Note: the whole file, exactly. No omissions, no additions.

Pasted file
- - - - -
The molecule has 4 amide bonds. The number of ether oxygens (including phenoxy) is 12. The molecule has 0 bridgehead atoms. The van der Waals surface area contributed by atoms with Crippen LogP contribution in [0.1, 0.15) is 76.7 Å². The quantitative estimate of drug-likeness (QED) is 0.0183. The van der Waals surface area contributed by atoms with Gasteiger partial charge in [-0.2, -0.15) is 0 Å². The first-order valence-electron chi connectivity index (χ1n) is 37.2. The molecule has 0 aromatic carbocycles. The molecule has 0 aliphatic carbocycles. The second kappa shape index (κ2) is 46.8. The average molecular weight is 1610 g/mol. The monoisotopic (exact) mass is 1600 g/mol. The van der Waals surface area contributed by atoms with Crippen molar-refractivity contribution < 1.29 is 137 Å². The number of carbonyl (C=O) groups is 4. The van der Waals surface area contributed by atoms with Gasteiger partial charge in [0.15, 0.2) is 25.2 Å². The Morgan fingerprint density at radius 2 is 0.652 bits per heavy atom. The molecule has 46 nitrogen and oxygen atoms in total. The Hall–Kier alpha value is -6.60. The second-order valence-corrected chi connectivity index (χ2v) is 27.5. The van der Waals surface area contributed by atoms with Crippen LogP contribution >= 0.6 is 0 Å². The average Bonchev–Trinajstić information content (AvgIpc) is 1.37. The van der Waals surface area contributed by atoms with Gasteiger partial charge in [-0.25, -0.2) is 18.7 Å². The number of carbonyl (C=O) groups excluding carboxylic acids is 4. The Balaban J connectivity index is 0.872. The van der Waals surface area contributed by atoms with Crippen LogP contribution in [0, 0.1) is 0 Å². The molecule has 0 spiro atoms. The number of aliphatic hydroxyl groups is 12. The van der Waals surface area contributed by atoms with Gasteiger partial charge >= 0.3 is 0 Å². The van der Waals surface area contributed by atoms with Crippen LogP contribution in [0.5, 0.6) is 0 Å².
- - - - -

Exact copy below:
The molecule has 4 amide bonds. The number of ether oxygens (including phenoxy) is 12. The molecule has 0 bridgehead atoms. The van der Waals surface area contributed by atoms with Crippen LogP contribution in [0.1, 0.15) is 76.7 Å². The quantitative estimate of drug-likeness (QED) is 0.0183. The van der Waals surface area contributed by atoms with Gasteiger partial charge in [-0.2, -0.15) is 0 Å². The first-order valence-electron chi connectivity index (χ1n) is 37.2. The molecule has 0 aromatic carbocycles. The molecule has 0 aliphatic carbocycles. The second kappa shape index (κ2) is 46.8. The average molecular weight is 1610 g/mol. The monoisotopic (exact) mass is 1600 g/mol. The van der Waals surface area contributed by atoms with Crippen molar-refractivity contribution < 1.29 is 137 Å². The number of carbonyl (C=O) groups is 4. The van der Waals surface area contributed by atoms with Gasteiger partial charge in [0.15, 0.2) is 25.2 Å². The Morgan fingerprint density at radius 2 is 0.652 bits per heavy atom. The molecule has 46 nitrogen and oxygen atoms in total. The Hall–Kier alpha value is -6.60. The second-order valence-corrected chi connectivity index (χ2v) is 27.5. The van der Waals surface area contributed by atoms with Crippen LogP contribution >= 0.6 is 0 Å². The average Bonchev–Trinajstić information content (AvgIpc) is 1.37. The van der Waals surface area contributed by atoms with Gasteiger partial charge in [-0.25, -0.2) is 18.7 Å². The number of carbonyl (C=O) groups excluding carboxylic acids is 4. The Balaban J connectivity index is 0.872. The van der Waals surface area contributed by atoms with Crippen LogP contribution in [0, 0.1) is 0 Å². The molecule has 0 spiro atoms. The number of aliphatic hydroxyl groups is 12. The van der Waals surface area contributed by atoms with Gasteiger partial charge >= 0.3 is 0 Å². The van der Waals surface area contributed by atoms with Crippen LogP contribution in [0.5, 0.6) is 0 Å².